Apparently, “athleisure” is a fraught and loaded concept. To some it signifies people who don’t actually work out, they just want to look like they do. To some it signifies wealth and privilege—after all, a lot of athleisure costs $100 and up per item. I only recently learned this, reading a profile on Outdoor Voices in the New Yorker recently.

To me athleisure is pretty simple: It’s efficient. And as a working mom, I’m always looking for efficiency. I’m not instagramming it or hashtagging it, and apparently I don’t buy status labels, because I’ve never been in a Lululemon store and I didn’t know what Outdoor Voices was. That same New Yorker article says that athleisure is a quarter of all U.S. apparel sales. Lately, for me it’s more than 50% of my clothing spend. Why? Because I wear athleisure way more than 50% of my time.

Like a lot of folks, I used to think workout wear was far too expensive and would throw on sweat pants and an old t-shirt to go workout. Until I realized how much I wear it. I easily spend 70% of my time in workout clothes. What feels extravagant to me now is spending $300 on a dress I’ll only wear on TV or on stage.

I tend to start my morning in workout clothes, knowing that at some point, I’m gonna find a half-hour window to go on a run or 45 minutes to grab a SoulCycle class. Sometimes that’s a sports bra and bike shorts with a dress or tunic thrown over it, so it doesn’t look like workout clothes. Sometimes it’s full-on workout clothes. Sometimes I’m planning ahead with workouts, sometimes it’s aspirational athleisure. Frequently I do an Orangetheory Fitness over lunch, and I stack up meetings on either side of it. Not factoring in time to change on either side saves me about an hour. Do you know how much I can get done in an hour?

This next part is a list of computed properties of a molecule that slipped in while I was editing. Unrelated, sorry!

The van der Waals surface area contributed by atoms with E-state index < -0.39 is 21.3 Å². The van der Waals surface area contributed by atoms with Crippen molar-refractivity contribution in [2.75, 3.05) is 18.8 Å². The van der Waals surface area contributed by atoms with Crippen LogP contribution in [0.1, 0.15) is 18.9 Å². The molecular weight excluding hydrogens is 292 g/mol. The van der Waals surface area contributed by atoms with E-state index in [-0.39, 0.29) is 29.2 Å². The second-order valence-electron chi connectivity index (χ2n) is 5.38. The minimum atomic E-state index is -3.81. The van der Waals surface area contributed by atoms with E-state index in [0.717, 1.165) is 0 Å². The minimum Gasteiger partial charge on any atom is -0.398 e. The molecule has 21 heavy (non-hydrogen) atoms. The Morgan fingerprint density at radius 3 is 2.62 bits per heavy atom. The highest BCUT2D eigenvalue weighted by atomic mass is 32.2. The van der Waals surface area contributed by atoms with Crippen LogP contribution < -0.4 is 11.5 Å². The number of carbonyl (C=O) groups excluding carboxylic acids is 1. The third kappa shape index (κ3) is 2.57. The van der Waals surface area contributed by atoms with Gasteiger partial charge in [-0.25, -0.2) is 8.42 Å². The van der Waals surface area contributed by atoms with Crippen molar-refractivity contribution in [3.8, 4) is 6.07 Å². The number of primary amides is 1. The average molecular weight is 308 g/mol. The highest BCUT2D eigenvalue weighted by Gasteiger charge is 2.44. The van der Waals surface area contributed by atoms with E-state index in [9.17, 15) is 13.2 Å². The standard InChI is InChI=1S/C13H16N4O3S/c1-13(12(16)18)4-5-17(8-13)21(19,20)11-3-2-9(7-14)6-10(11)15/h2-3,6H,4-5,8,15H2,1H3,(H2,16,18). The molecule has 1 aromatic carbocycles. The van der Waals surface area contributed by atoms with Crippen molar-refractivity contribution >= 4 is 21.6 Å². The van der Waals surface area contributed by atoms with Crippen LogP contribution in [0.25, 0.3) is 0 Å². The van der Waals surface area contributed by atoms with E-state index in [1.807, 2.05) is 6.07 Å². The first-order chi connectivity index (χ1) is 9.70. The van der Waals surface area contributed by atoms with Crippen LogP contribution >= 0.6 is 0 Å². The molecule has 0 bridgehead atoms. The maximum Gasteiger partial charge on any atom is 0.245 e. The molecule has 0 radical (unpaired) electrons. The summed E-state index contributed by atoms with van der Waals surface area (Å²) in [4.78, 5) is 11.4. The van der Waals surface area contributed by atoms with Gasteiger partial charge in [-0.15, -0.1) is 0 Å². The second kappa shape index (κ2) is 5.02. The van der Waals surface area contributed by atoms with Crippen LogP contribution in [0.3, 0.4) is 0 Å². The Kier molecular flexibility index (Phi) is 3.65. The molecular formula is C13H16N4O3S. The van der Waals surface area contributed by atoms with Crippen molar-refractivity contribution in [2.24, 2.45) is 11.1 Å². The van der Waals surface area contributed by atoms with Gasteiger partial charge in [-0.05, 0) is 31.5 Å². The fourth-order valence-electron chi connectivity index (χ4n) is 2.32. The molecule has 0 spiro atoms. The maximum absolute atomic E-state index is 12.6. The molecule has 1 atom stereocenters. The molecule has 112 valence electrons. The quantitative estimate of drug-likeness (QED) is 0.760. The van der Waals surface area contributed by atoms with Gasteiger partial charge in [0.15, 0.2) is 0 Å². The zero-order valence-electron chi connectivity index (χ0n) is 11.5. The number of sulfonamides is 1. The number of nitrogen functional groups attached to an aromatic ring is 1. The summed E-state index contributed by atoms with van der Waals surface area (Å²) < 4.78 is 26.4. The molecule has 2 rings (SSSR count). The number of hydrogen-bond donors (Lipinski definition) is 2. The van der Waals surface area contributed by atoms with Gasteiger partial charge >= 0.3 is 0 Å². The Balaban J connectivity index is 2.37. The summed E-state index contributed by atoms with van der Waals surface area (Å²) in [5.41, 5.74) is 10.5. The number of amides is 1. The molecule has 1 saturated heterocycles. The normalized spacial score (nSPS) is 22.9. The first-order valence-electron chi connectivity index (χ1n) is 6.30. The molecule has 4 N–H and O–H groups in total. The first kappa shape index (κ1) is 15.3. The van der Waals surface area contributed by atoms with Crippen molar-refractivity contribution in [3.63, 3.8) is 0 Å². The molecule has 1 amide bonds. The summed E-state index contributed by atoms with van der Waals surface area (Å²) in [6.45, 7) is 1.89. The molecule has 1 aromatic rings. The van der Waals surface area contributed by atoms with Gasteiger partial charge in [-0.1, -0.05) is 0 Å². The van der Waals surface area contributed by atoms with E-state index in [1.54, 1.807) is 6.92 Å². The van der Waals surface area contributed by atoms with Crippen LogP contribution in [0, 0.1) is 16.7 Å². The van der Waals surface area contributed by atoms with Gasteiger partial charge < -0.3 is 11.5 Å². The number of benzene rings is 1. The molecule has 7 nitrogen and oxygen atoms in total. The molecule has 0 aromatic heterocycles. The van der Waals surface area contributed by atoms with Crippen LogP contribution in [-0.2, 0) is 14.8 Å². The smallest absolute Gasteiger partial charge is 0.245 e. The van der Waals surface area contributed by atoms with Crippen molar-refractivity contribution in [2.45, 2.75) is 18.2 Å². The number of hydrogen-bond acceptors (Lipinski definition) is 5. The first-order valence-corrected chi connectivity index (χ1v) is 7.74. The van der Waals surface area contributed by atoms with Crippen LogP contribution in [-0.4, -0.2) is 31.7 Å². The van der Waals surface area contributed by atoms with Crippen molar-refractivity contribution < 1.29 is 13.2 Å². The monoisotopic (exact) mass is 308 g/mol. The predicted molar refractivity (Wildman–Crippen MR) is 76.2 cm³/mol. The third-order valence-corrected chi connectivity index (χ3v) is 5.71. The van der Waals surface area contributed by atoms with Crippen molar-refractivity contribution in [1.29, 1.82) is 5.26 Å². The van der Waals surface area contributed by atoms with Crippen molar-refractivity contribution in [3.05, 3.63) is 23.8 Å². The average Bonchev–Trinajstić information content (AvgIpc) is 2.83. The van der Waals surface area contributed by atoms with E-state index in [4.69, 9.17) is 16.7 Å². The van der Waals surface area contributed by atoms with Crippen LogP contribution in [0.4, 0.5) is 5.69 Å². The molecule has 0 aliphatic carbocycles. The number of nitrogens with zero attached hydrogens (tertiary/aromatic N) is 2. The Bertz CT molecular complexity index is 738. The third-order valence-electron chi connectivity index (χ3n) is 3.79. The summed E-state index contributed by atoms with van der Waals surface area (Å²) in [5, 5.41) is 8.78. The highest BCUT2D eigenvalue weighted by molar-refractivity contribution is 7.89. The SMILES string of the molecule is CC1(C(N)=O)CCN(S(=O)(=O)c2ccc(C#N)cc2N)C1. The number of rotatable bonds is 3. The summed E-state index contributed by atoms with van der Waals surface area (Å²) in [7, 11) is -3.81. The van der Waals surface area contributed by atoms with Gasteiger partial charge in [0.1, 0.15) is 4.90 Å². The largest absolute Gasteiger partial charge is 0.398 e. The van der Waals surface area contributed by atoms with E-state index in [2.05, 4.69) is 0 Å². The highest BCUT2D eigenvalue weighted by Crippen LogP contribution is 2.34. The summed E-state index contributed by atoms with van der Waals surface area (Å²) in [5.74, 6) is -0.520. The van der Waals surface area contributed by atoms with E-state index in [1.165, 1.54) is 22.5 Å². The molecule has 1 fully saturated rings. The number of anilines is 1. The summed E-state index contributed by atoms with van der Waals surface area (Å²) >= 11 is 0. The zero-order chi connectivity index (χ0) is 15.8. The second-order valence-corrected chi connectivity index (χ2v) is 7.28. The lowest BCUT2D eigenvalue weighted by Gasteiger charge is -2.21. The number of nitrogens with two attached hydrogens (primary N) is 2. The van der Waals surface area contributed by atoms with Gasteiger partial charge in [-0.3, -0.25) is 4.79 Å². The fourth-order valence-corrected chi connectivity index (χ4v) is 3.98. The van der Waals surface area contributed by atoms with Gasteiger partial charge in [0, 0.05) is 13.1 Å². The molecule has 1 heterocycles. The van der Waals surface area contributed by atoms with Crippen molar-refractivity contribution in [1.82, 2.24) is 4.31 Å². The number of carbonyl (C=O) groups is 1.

That tends to be the tax on working out, isn’t it? It’s less the 30 minutes to an hour of working out, and the time getting there and back and changing and getting presentable again. I cut all that out and do the important part.

If you’ve had a meeting with me in the last few months, I have likely been dressed in athleisure. As a result, I’ve tried to slightly up my athleisure game, since it’s what I’m wearing most of the time. But I’m also fine looking like a modern-day version of a soccer mom most days. To me, it’s not about making some statement with my athleisure, it’s the opposite: I am wearing something functional and opting out of the usual BS around how female CEOs have to “look.”

In a world where thought pieces are written about what power jackets women are wearing these days, I didn’t really think about what kind of single my athleisure was sending other than: I want to make sure I get a work out because that’s how I handle stress, and I’m busy. But I was told the other day that showing up to a meeting in athleisure was a “baller move.” For me, it’s really just a convenient one.

Today’s new questions on Chairman Mom:

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